Mr Jay's report on Monday evening contained two other doubtful claims. He said the British net contribution to Europe - the difference between our payments to Brussels and EU spending in Britain, including Lady Thatcher's hard-won rebate - was running at pounds 3.5bn. This was based on a misreading of incomplete figures for 1995-96. The British government puts the figure at pounds 2.9bn and this is likely to be revised downwards. In 1994, the last year for which final figures are available, the UK net contribution was pounds 897m or roughly pounds 16 a head. Five other EU countries made higher per capita net payments than we did.
In any case, the figures are not so huge. England's net contribution to Scotland - the difference between Scottish taxes and UK government spending in Scotland - is running at pounds 7bn. (Perhaps it is time for England to leave that Union too) .
Mr Jay also implied that Britain was getting a raw deal in its trade with the other EU countries. He reported that in 1994 we ran a trade deficit of pounds 7.5bn with the rest of the EU but had a pounds 6bn trade surplus with the rest of the world. Implication: we should trade more with the world and less with the EU.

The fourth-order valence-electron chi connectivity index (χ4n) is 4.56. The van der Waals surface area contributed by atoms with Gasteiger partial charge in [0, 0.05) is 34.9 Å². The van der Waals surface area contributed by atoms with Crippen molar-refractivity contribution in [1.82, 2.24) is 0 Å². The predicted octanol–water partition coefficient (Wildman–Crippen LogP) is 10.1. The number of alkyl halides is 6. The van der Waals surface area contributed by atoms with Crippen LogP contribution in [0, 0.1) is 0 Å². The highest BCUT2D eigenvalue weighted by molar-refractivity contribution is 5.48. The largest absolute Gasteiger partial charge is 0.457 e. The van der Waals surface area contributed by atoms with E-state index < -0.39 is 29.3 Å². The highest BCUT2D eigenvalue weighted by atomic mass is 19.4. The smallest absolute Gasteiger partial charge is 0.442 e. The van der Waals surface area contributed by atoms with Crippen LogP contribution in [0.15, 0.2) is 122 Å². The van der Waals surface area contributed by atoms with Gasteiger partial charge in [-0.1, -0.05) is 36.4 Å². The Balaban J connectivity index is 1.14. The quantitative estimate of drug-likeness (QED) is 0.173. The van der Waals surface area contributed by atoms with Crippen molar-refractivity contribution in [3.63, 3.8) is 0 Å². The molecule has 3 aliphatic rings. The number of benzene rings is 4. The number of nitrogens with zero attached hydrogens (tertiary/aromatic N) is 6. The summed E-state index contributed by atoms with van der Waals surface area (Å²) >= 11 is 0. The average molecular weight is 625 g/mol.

The 1994 figures are a misleading snapshot taken from a sequence that tells quite a different story. In the 21 years of British membership of the EU, up to 1994, our combined deficit with the rest of the world was 50 per cent worse than our deficit with Europe. Deficits are in any case only a small part of the picture. The deficit with the EU - though real and something we should seek to cure - represents a small proportion of our combined trade with our European partners: now running at about pounds 78bn in and pounds 74bn out. Over 43 per cent of all our exports of goods and services now go to the EU. Since 1975 they have grown by seven and a half times; our exports to the non-EU have grown by two and a half-times. What really matters is the volume of economic activity, and the pace of export growth, not the marginal deficit.
Economic and political arguments for and against the EU are used dishonestly by both sides. For the diehards of both camps, the core argument is political, not economic. Would Euro-sceptics still be against EU membership on nationalist grounds even if it was manifestly causing great prosperity in Britain? Would Euro-federalists be for EU membership on peace, security and romantic grounds if it was manifestly causing great economic suffering? Sometimes one suspects that the answer would be yes in both cases.
In truth, the EU is not causing us great economic suffering or vast prosperity. The figures are not as conclusive as pro-Europeans would like, but they are, overall, encouraging for those who believe Britain's best future, economically and politically, is with Europe. The numbers are nowhere near as negative as the Euro-sceptics - and the BBC TV news - would like us to believe.Reuse content